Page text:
The ruling contains a second part on the original subject of the procedural motion, namely how to deal with some of the documents taken during the infringement seizures and provisionally placed under seal, especially in view of the necessity to protect trade secrets.
This second part is also a must-read, since the new trade secret statute is still fairly recent (2018), and it is enlightening to see how it is applied by the courts in practice.
A few notable points in my opinion:
First, several successive versions of the Alcatel Lucent’s NA 5530 user guide were seized. In view of the judge’s finding on the statute of limitations, a number of the older versions of the user guide were deemed not relevant for the lawsuit (since the contemporaneous alleged acts of infringement were time-barred) and were thus ordered to be handed back to the seized party.
Second, concerning the more recent versions of the user guide (as well as a presentation by Orange on the user guide), the judge deemed that these documents could not be considered as trade secrets because they appeared to be easily accessible to the public, in particular on the collaborative scribd platform. This highlights the importance of putting effective restrictive measures of protection in place if a document is to be argued as relating to a trade secret.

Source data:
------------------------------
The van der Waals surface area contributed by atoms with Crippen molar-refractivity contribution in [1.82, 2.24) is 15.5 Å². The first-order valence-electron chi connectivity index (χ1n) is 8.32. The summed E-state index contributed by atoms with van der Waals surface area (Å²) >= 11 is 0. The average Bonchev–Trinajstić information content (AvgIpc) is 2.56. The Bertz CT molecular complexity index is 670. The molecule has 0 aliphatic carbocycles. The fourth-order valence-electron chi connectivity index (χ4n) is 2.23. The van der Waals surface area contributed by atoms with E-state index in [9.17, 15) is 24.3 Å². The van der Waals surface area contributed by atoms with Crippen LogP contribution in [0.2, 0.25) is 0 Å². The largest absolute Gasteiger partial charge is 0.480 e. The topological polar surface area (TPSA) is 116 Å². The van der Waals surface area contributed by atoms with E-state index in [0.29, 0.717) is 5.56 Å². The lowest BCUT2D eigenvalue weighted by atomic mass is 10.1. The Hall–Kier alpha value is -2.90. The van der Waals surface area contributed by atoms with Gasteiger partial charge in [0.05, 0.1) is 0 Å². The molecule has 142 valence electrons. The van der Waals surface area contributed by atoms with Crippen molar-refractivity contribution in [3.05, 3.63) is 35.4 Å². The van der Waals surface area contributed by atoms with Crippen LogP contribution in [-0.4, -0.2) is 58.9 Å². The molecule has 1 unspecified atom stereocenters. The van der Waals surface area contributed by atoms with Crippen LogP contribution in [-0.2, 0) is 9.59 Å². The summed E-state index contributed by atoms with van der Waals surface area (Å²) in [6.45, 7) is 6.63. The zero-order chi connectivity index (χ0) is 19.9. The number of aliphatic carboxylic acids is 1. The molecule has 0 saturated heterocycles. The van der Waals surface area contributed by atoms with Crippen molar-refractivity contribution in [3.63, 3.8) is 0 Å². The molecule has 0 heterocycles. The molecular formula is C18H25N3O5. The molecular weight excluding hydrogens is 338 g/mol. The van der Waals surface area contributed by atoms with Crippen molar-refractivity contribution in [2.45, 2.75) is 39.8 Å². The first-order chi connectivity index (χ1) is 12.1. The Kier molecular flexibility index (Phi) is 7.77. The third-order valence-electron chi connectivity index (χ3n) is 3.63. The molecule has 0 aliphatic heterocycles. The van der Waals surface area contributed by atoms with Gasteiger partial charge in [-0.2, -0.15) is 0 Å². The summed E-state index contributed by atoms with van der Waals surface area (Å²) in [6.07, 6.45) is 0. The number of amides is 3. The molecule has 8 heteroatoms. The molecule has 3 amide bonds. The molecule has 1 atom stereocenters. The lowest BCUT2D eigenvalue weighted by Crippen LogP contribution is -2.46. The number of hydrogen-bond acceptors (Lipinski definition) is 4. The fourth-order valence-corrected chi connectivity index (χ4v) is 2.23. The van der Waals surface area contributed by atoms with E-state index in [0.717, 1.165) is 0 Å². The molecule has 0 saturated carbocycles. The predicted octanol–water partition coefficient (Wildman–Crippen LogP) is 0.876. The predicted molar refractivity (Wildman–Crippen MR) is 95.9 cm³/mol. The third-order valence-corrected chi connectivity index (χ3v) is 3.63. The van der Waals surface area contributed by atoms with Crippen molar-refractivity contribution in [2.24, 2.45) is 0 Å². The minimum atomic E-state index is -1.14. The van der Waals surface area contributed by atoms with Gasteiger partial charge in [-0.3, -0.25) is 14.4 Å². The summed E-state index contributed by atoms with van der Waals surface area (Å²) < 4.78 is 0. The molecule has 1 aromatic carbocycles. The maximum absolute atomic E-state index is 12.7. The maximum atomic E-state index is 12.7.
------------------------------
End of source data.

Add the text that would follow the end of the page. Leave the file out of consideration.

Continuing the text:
On the other hand, the judge added that not the entirety of these documents were useful for the infringement suit. Therefore, the judge ordered that only redacted versions prepared by Alcatel Lucent be handed over to the plaintiff. In other terms, if some of the seized documents are not useful for the lawsuit, they should not be handed over to the patent proprietor, despite their unprotected nature – see articles R.153-5 to R.153-7 of the Code de commerce.
Third, another group of documents was held to relate to trade secrets. For those, the judge also ordered that only redacted versions prepared by Alcatel Lucent be handed over; but in addition, a confidentiality club was put in place for the access to the documents, comprising only one individual for each party, plus the attorneys at law and patent attorneys acting on behalf of the parties.
One question that can legitimately be raised, though, is how the plaintiff can react if too much information was redacted, in a case such as this one, as the redaction was not examined by an independent expert.
CASE REFERENCE: Tribunal judiciaire de Paris, 3ème chambre 1ère section, ordonnance du juge de la mise en état, Adaptive Spectrum and Signal Alignment Incorporated – Assia Inc. v. Alcatel Lucent International & Orange, RG No. 20/07066.